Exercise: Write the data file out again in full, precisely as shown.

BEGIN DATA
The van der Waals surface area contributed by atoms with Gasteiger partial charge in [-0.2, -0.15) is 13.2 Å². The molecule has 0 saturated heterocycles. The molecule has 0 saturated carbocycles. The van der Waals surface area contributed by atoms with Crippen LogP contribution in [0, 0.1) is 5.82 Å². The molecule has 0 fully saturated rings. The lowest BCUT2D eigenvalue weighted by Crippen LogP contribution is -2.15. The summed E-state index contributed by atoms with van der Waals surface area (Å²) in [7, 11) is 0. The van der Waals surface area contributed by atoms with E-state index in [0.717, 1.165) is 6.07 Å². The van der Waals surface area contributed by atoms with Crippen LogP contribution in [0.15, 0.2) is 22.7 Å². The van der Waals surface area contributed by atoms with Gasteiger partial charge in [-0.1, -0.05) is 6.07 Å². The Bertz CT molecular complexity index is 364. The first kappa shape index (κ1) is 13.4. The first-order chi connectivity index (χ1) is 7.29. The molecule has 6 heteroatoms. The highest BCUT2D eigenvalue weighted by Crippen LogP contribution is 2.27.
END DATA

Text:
The van der Waals surface area contributed by atoms with Gasteiger partial charge in [-0.2, -0.15) is 13.2 Å². The molecule has 0 saturated heterocycles. The molecule has 0 saturated carbocycles. The van der Waals surface area contributed by atoms with Crippen LogP contribution in [0, 0.1) is 5.82 Å². The molecule has 0 fully saturated rings. The lowest BCUT2D eigenvalue weighted by Crippen LogP contribution is -2.15. The summed E-state index contributed by atoms with van der Waals surface area (Å²) in [7, 11) is 0. The van der Waals surface area contributed by atoms with E-state index in [0.717, 1.165) is 6.07 Å². The van der Waals surface area contributed by atoms with Crippen LogP contribution in [0.15, 0.2) is 22.7 Å². The van der Waals surface area contributed by atoms with Gasteiger partial charge in [-0.1, -0.05) is 6.07 Å². The Bertz CT molecular complexity index is 364. The first kappa shape index (κ1) is 13.4. The first-order chi connectivity index (χ1) is 7.29. The molecule has 6 heteroatoms. The highest BCUT2D eigenvalue weighted by Crippen LogP contribution is 2.27.